Since the missile strike occurred at 7:32 p.m. Middle Eastern time, President Trump boasted only an hour after the bomb was dropped that it was , “a very, very successful mission.”

This launch fulfilled one of Trump’s earliest campaign promises when he would speak to rallies across the nation.

The President was quoted saying for many campaign crowds, “I would bomb the shit out of them.”

Not everyone was in full support over the actions of the Trump administration when it came to dropping the bomb. According to CNN correspondents, former Afghanistan President Hamid Karzai claimed that the United States actions were unclear and unsanctioned.

“The United States is using Afghanistan as a testing ground for new and dangerous weapons,” Karzai said.

Citizens of the United States remain split on the decision as to whether or not the bomb should have been dropped in the first place. While some claim it to be a sign of strong action against terrorist movements, others protest that it is a showcase of unnecessary brutality against a militant country.

Echoes of patriotism have rung throughout the Capitol by majority of the Republican party as well as bits of the Democrats. Taking a tougher stance on ISIS opposition has been one of the major platforms for the new administration.

However, since the bomb dropped, so did Trump’s ratings. It sits idly at 40 percent where it once sat at 45 percent, according to a Gallup poll.

Some have attested that the usage of the M.O.A.B. was a show of military power and not as a peacekeeping mission. In fact, news sources such as Inverse have compared the bomb used last Thursday to the nuclear bombs used on the Japanese cities of Hiroshima and Nagasaki.

“The M.O.A.B. is scary,” Inverse said, “but it can get a lot worse.”

The only issue with this comparison lies in the intentions of the dropping of these dealers of destruction. While one was used to end a war that many thought of apocalyptic in nature, the other is questionable.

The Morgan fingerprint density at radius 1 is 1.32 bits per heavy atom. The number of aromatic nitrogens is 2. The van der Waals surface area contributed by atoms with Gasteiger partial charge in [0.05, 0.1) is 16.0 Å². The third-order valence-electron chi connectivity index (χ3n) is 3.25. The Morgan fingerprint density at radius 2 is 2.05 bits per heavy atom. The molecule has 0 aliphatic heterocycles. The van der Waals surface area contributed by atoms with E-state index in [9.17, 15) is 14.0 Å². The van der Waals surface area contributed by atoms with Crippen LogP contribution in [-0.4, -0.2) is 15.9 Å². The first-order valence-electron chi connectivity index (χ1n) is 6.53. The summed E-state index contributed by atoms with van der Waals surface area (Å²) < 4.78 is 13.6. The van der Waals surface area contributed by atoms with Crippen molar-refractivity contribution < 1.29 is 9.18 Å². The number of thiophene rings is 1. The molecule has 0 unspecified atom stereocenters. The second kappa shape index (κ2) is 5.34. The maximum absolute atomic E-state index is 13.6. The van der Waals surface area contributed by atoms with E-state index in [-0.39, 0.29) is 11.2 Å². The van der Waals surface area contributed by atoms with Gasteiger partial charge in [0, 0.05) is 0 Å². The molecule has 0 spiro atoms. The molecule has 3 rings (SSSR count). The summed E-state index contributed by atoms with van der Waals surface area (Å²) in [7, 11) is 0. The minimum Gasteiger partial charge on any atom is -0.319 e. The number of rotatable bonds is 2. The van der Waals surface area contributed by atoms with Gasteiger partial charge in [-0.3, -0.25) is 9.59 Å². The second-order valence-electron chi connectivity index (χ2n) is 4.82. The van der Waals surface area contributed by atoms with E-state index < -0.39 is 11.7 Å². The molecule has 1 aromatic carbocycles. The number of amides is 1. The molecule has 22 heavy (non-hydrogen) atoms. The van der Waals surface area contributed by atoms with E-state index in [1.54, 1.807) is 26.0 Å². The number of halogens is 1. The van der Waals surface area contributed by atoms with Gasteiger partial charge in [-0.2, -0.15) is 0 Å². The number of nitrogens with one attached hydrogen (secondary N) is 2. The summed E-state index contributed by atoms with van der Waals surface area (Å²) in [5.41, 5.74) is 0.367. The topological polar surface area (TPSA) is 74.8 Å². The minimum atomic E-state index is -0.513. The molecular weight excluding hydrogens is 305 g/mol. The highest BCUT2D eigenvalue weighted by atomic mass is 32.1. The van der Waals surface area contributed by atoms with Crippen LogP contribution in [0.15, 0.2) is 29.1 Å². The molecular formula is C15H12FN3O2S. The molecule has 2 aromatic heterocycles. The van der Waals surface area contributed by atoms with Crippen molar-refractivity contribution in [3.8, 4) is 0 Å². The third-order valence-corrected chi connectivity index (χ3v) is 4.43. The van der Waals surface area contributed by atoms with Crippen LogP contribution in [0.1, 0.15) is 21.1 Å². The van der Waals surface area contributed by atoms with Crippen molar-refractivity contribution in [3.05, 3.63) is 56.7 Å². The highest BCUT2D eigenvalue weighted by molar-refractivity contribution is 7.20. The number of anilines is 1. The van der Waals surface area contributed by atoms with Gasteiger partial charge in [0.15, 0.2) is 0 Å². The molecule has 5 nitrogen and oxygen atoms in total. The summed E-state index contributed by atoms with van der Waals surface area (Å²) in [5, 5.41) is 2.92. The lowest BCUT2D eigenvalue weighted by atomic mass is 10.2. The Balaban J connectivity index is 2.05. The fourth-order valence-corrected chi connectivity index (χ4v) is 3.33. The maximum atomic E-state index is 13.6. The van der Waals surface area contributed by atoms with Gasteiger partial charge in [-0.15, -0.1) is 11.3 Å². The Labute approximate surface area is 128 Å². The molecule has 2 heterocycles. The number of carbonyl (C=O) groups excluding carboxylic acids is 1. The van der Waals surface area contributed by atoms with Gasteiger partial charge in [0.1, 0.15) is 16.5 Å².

Theories have been spread about whether it was used as a show of military prowess, flexing the muscles of missile defense, or possibly to stop ISIS militants from further advancements.  

But why should it get worse than an 11 ton bomb dropped on a province that eliminated only a fraction of the United States enemies? After all, if the U.S. spent the majority of its time in the arms of war and chaotic destruction, the time and efforts to further advance human progress would only fall further to the wayside.

If civilization still sees it fit to destroy any and all of those who disagree instead of coming to an understanding, can we honestly say that we are progressing as people? Millions of years have been dedicated to the idea that humankind could eventually live without the notion of self-assured destruction.

We, as humans of the same kind, stand in the crossroads of peace and pain. It’s the same fork in the road that we have stood in since the dawn of the time itself. When differences turn towards destruction, the only thing that never loses is the idea of evil.

So let peace win for a change.

Only in the face of fear do we reconcile with the destruction of those who oppose. Now it is up to the American people to see fit as to when the idea of peace may emerge as even an option in such tumultuous times.